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How Pragmatic Innovation Makes Creativity Part of the Process

How Pragmatic Innovation Makes Creativity Part of the Process

Robert Cheetham
July 31, 2017

At my company, Azavea, we create software and data analytics that help people see the bigger picture. Data about how buildings in Philadelphia are using energy can help companies all over America fight climate change. Public information about preschools in Chicago can be the basis for a simple application that helps people find local early-learning centers. Computer vision techniques applied to satellite imagery can detect changes in shipping and fishing activity.

I also try to see the bigger picture when it comes to running my company. Azavea’s mission is focused on both social impact and advancing the state of the art through research. Our business model is to take existing data sets and find novel ways to help people glean useful information from them. That requires a lot of creativity, but how do you help a comparatively small workforce find the time for that kind of flexible thinking when everyone has lots of tasks they need to accomplish every day?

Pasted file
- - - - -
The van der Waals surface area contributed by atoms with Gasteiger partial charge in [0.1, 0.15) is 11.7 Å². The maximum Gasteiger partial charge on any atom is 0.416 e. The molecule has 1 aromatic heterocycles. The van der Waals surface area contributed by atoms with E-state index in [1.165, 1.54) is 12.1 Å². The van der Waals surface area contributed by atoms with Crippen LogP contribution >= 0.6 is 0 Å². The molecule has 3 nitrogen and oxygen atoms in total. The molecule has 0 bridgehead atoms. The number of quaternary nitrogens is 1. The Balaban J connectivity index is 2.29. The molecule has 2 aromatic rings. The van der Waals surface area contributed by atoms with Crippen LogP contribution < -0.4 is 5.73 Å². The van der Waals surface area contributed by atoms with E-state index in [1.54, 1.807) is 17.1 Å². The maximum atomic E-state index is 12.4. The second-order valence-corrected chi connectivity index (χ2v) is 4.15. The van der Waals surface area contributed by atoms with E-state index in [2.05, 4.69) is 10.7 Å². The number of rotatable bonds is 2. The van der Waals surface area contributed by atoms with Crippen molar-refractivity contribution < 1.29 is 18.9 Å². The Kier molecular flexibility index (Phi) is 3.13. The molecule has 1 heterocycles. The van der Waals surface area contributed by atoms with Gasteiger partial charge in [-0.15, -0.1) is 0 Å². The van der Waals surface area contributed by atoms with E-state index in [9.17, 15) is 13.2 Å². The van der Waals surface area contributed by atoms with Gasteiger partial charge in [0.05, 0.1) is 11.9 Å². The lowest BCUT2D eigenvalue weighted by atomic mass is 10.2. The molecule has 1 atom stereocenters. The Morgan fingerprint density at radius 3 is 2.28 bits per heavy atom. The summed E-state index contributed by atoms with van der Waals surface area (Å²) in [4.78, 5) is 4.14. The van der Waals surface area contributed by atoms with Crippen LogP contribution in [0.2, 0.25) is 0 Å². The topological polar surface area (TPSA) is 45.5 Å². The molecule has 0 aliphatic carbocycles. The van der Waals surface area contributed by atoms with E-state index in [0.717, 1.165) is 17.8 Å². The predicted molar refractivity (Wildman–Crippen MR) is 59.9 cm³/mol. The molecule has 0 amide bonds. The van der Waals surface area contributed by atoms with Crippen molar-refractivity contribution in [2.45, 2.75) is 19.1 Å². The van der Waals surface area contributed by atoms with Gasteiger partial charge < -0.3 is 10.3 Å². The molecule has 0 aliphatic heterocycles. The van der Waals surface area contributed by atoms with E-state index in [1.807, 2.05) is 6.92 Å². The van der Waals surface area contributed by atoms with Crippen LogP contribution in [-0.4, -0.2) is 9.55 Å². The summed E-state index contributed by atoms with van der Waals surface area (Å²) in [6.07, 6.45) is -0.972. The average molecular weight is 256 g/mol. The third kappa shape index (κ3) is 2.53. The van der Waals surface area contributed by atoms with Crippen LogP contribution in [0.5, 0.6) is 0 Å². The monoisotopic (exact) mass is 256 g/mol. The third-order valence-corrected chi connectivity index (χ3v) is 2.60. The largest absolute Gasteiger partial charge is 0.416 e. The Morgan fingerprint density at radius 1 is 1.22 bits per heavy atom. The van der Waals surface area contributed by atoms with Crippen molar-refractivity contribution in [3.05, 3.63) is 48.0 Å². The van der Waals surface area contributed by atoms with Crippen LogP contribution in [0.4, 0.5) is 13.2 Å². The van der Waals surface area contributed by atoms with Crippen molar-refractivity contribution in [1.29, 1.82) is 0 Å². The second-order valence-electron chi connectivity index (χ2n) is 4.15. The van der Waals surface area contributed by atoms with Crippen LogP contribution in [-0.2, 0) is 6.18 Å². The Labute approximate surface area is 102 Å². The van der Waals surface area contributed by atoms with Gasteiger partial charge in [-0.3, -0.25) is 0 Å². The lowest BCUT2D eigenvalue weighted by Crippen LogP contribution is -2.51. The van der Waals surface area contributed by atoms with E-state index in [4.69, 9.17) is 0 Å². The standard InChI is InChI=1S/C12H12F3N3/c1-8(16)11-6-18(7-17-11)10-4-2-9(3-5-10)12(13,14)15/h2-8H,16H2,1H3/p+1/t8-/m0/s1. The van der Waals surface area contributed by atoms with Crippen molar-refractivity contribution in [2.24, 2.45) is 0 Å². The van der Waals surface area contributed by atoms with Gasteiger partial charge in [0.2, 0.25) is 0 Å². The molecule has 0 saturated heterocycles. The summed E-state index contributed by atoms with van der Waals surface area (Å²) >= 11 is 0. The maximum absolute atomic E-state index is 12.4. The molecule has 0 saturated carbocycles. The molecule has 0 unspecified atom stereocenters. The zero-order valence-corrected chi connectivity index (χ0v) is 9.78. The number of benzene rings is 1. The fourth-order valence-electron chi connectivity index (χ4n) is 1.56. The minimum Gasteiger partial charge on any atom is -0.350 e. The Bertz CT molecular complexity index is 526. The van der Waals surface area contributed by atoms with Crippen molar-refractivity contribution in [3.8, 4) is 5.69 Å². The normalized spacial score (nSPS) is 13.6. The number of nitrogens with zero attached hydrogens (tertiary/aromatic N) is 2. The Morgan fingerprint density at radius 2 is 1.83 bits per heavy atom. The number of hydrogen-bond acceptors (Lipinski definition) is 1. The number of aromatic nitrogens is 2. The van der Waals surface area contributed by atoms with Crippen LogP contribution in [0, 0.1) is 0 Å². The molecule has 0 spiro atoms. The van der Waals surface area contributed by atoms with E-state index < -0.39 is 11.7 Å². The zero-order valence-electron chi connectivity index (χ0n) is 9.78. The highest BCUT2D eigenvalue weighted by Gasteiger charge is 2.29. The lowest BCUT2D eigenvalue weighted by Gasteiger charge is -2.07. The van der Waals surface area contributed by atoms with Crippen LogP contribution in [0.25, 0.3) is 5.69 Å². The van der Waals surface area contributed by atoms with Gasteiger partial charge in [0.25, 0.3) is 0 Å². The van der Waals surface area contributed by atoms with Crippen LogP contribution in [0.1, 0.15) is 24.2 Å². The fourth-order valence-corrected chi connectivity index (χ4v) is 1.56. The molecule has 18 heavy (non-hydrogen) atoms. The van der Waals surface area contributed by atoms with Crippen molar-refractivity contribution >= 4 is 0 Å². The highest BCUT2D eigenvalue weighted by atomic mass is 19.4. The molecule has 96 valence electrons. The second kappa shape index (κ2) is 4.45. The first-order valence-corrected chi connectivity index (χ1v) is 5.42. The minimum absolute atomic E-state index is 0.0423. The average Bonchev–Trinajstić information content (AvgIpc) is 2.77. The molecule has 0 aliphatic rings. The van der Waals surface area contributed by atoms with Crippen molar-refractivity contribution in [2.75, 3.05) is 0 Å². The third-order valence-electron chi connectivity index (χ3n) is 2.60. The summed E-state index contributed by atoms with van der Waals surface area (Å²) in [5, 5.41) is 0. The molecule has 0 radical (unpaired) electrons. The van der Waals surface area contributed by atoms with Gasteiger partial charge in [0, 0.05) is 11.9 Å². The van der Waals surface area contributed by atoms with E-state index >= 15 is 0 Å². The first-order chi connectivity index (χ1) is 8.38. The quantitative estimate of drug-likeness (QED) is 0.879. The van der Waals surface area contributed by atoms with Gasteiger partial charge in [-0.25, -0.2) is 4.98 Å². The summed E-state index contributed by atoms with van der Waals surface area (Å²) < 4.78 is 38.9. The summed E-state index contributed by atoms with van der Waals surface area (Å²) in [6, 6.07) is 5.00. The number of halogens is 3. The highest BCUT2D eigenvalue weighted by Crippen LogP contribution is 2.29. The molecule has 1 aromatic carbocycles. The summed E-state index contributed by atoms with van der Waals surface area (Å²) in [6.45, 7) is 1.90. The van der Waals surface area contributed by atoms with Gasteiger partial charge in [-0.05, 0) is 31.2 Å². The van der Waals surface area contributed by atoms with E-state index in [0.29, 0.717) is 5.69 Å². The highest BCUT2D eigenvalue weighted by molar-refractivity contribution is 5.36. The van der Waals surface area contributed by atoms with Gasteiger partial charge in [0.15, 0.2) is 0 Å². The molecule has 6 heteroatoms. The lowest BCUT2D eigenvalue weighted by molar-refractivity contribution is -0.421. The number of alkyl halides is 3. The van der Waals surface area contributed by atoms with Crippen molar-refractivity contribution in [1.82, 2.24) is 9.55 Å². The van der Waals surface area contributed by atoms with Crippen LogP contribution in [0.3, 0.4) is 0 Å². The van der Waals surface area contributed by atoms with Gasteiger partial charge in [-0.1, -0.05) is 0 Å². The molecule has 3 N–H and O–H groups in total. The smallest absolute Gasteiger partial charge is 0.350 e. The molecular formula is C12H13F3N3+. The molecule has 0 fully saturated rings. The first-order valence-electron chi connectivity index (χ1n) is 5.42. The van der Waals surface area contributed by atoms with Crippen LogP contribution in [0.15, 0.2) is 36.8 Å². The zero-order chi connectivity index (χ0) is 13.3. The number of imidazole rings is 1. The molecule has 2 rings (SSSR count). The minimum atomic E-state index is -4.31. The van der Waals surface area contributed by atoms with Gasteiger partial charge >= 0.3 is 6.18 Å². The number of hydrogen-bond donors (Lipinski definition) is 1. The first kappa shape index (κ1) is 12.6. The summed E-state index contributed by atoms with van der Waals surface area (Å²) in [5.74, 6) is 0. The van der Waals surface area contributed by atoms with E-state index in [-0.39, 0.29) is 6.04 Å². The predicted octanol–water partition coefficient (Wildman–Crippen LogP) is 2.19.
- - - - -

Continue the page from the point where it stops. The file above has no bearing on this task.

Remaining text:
We can’t build more hours into the day, but in the early days of the company, one of my colleagues realized we could influence how our colleagues spend their time. Following in the footsteps of research and development programs at Google and 3M, he proposed what we now call our Research and Learning Program, or “10% Time.”

The program works like this: Employees create a personal research or learning project focused on something they care about. Then they can spend up to 10 percent of their working hours on it. The projects should both cultivate each person’s interests and be true to Azavea’s mission to have a positive civic and social impact. This can include learning a new programming language, taking a Coursera course, testing a new technology, contributing to an open-source project or even doing pro bono work it’s all good.